All Sorts of Things

Random posts on all sorts of things designed to inform and provoke.

US Politics: Why did Jesse Jackson Jr. Run for Office Anyway?

Representative Jesse Jackson Jr., the 47 year-old son of civil-rights leader Jesse Jackson, resigned from his position as the Congressional representative of Chicago’s South Side-based 2nd Congressional District on Wednesday, November 21. Jackson, a Democrat, was first elected to the House of Representatives in 1995, beginning a career that was expected to culminate with a trip to the White House. His fortunes followed this upward trajectory until four years ago when, ironically, he was the leading contender to take over President Obama’s Senate seat. Instead Jackson’s name got caught up in an indictment against then-Illinois Governor Rod Blagojevich, another Democrat who was charged and convicted for trying to sell the president’s Senate seat to the highest bidder.

Since that time, Jackson has exhibited some truly bizarre behavior. His last congressional vote was on June 8, he had not been seen in his office for the past six months and had undergone multiple stints at the Mayo Clinic in Minnesota – allegedly battling depression and bipolar disorder. In addition, Jackson is being investigated by the Justice Department for possible misuse of campaign funds; by the way, I’m sure this had nothing to do with his resignation or bizarre behavior.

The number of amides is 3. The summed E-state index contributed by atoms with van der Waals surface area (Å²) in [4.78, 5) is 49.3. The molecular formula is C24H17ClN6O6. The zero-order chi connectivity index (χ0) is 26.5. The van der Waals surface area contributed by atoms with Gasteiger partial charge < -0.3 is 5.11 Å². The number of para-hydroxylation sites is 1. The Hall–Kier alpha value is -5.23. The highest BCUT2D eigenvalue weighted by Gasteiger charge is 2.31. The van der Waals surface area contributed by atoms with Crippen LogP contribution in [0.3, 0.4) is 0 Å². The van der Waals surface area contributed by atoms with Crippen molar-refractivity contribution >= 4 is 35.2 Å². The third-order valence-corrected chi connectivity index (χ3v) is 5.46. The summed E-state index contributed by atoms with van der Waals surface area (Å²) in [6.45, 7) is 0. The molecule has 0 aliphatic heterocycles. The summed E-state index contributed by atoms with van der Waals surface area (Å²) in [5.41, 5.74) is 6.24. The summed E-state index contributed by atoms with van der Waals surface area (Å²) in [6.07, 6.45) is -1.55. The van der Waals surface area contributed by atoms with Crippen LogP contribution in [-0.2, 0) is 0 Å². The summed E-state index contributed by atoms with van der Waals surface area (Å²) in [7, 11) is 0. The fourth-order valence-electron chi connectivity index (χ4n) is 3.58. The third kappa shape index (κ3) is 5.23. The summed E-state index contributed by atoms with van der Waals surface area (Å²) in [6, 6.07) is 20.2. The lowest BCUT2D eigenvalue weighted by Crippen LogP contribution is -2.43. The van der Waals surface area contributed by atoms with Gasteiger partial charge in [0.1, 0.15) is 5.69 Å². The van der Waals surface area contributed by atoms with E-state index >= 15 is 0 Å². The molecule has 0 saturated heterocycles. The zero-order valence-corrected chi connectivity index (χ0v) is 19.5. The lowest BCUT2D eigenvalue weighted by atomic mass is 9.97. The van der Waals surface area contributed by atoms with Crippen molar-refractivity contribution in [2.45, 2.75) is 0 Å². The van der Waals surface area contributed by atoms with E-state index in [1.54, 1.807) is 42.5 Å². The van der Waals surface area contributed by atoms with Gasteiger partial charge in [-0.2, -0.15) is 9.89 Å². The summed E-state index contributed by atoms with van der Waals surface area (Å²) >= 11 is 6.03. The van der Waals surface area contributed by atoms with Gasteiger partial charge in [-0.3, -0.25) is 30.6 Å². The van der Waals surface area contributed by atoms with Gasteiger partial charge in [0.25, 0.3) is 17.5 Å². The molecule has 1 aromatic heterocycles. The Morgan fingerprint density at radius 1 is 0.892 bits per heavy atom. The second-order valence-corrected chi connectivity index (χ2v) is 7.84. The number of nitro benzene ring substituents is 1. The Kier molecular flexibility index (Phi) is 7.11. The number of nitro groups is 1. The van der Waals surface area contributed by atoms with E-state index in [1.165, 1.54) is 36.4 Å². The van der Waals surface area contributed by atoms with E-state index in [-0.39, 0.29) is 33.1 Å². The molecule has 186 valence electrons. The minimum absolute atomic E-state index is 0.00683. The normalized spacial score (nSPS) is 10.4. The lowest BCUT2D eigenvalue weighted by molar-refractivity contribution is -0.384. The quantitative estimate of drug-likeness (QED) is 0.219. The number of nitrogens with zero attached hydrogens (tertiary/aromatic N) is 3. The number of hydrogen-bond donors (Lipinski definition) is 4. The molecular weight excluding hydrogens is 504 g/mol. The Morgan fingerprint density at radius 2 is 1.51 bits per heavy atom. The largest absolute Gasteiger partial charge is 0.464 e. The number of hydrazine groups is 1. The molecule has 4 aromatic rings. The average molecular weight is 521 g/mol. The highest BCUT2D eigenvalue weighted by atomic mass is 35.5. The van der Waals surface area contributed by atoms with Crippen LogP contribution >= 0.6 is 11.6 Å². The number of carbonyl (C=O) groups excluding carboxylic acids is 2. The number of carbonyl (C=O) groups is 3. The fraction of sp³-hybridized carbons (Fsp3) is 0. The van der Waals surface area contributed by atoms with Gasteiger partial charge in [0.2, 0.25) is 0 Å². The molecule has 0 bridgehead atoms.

Despite these apparent concerns and the ongoing investigation, Jackson ran for a ninth term and, even though he never campaigned, easily won his seat, insisting in his victory remarks, that he would return to Congress. That tune changed 15 days later when Jackson announced in his resignation letter that, as his health deteriorated and ability to serve his constituents diminished, he came to the realization that he was unable to serve his constituents. Jackson’s resignation smacks of irresponsibility, as the state now has to hold another election within 115 days and ask voters – already tired from a never-ending election season – to elect someone to replace this guy. Speaking of being inconsiderate, Jackson has not spoken to his constituents – except through the one resignation letter that came out this week. Finally, some have suggested that Jackson’s wife or his brother could replace him; given how Jackson has treated the voters, it would be appalling if either one of them ran for the office and sad if one of them actually won.

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This entry was posted on November 24, 2012 by in US Politics and tagged , , .
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